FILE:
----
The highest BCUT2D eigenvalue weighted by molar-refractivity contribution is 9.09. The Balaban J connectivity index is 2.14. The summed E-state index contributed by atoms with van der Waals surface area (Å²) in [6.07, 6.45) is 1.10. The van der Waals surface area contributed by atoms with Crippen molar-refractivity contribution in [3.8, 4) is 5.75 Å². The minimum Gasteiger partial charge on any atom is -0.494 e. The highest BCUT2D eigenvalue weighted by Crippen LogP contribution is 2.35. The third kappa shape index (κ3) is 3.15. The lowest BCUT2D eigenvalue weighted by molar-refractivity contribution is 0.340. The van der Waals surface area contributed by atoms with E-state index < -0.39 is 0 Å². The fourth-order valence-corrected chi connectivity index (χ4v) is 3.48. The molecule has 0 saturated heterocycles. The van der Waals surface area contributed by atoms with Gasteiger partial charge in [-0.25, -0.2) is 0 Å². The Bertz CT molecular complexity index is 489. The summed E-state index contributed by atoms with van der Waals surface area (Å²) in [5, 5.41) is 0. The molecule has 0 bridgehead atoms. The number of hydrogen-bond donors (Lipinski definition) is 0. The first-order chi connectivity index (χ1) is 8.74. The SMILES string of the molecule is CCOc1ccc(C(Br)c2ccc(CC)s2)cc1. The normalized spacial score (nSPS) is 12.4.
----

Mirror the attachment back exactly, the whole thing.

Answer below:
The highest BCUT2D eigenvalue weighted by molar-refractivity contribution is 9.09. The Balaban J connectivity index is 2.14. The summed E-state index contributed by atoms with van der Waals surface area (Å²) in [6.07, 6.45) is 1.10. The van der Waals surface area contributed by atoms with Crippen molar-refractivity contribution in [3.8, 4) is 5.75 Å². The minimum Gasteiger partial charge on any atom is -0.494 e. The highest BCUT2D eigenvalue weighted by Crippen LogP contribution is 2.35. The third kappa shape index (κ3) is 3.15. The lowest BCUT2D eigenvalue weighted by molar-refractivity contribution is 0.340. The van der Waals surface area contributed by atoms with E-state index < -0.39 is 0 Å². The fourth-order valence-corrected chi connectivity index (χ4v) is 3.48. The molecule has 0 saturated heterocycles. The van der Waals surface area contributed by atoms with Gasteiger partial charge in [-0.25, -0.2) is 0 Å². The Bertz CT molecular complexity index is 489. The summed E-state index contributed by atoms with van der Waals surface area (Å²) in [5, 5.41) is 0. The molecule has 0 bridgehead atoms. The number of hydrogen-bond donors (Lipinski definition) is 0. The first-order chi connectivity index (χ1) is 8.74. The SMILES string of the molecule is CCOc1ccc(C(Br)c2ccc(CC)s2)cc1. The normalized spacial score (nSPS) is 12.4.